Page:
Science adapting through history
Science, and scientists, those in the various disciplines from biology to astrophysics, from mathematics to chemistry, have all had to adapt to the “new normal” of the coronavirus pandemic. From working from home to having to find new and quicker ways to communicate solutions, there have been some big changes. But, as Adam Murphy has been finding out, the world of science knows a thing or two about adapting and changing.
Adam - Given the current crisis, scientists have had to go through the same measures as the rest of us and are now working, at least physically speaking, alone. This wouldn't have been a problem to scientists of the past who nearly always worked alone, but how did we get from there to here? I spoke to Jane Gregory, Programme Director of Science Communication at the Institute of Continuing Education in Madingley, about this shift and how science works.
Jane - The kinds of people we now call scientists didn't really start working together until the 17th century. So before then if you were a person with special knowledge about nature, it was considered important to be on your own. There was a sense that by isolating yourself with nature, you could somehow come to understand it more deeply than if you were living among people. Now in the 16th century, very wealthy people would see the value in having these experts to hand, not sending a messenger out into the woods to look for the herb lady. So they might set up a little shed or cave or something on their estate, and have their wise man or wise woman to hand.
Adam - But working like this couldn't last as the world of science was about to find out.
Jane - Now all of this came together in the middle of the 1600s when, stimulated by the experience of the English Civil War, thinkers started to come together as a way of seeing beyond petty political differences, and with the founding of the Royal Society, which is still around today of course, scientists explicitly asserted that it was better to work together and share information than to work apart. So it became very important for scientists to communicate with each other and to work in groups.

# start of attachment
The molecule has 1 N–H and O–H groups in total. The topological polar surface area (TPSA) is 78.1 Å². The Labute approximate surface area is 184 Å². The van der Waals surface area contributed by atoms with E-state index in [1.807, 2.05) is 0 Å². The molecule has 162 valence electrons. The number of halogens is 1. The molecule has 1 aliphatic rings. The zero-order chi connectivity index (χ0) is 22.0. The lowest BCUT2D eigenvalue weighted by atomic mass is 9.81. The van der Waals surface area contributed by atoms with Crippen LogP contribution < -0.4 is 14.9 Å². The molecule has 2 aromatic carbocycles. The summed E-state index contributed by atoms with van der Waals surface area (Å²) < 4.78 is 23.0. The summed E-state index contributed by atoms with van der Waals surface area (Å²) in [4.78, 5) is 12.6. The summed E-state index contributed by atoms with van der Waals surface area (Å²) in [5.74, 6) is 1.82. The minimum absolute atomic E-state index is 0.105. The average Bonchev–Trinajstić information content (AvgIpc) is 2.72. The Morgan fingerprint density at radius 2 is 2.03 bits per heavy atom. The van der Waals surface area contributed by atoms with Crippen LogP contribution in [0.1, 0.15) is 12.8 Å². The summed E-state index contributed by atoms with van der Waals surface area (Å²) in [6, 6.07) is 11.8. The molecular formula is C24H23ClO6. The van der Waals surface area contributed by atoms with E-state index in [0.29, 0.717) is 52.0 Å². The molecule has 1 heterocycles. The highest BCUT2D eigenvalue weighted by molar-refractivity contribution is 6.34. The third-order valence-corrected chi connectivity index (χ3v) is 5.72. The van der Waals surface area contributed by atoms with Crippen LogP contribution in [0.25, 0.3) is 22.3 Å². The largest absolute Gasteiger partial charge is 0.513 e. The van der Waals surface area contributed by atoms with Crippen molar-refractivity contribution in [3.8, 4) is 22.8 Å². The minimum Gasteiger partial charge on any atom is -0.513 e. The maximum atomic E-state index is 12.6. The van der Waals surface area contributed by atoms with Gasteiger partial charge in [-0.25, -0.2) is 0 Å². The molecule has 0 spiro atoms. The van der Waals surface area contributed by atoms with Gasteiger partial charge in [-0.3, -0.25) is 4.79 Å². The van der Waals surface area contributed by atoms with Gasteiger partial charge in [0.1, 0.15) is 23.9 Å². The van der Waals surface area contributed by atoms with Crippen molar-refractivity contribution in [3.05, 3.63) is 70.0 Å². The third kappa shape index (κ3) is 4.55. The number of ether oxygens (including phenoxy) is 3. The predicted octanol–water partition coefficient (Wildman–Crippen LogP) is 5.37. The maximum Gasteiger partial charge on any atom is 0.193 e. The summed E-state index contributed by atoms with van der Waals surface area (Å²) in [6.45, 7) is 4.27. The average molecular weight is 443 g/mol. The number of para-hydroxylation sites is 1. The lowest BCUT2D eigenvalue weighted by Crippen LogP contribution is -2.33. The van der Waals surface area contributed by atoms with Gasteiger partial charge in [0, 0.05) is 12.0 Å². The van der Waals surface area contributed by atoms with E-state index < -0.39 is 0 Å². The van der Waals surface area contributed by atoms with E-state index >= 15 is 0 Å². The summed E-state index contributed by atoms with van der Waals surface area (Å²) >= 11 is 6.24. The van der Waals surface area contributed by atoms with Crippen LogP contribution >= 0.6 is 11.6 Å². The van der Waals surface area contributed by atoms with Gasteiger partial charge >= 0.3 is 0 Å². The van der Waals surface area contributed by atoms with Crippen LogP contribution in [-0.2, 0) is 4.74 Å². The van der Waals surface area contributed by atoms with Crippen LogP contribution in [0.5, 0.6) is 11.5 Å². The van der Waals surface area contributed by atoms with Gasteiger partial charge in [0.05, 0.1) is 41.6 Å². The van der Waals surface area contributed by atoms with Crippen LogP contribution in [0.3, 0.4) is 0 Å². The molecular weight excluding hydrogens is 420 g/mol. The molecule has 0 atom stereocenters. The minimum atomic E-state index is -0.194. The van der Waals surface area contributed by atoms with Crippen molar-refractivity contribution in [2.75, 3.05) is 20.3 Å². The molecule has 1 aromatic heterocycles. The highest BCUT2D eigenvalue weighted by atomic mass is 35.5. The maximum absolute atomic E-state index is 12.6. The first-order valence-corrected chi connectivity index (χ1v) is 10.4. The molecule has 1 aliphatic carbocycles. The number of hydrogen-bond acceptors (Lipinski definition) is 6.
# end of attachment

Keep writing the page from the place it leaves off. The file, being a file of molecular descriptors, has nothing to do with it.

Adam - These days things are so radically different from what they used to be, that even suggesting a scientist only works alone has some pretty negative repercussions.
Jane - And nowadays it can be quite an insult to a scientist for someone to say: "Oh well he or she works on their own." It's considered to be not just ungenerous, but it's also considered to be a way in which your data might not be reliable. You might have something to hide, possibly be cheating. So now a scientist doesn't work on their own, and the very few people who do it are considered to be perhaps a bit eccentric, a bit unreliable. If you want to apply for money to do research, one of the very first things you have to do on the application is to state your group, you have to put what university you work at or what company you work at or what societies you're a member of. You have to be part of the gang in order to do scientific research.
At the moment we’re in this rather odd position of being physically separated but virtually in touch. So we’re in the same communities we always were. And although scientists were quite slow to pick up on social media, for example, compared to other professions, and other social groups, they do now operate pretty well in a virtual sphere. Not only that, but what they’re doing in the virtual sphere is often open and accessible to everybody else. So it may be that by making this move, scientists have actually become more open as a community, as well as maintaining their connectedness, within their professional world.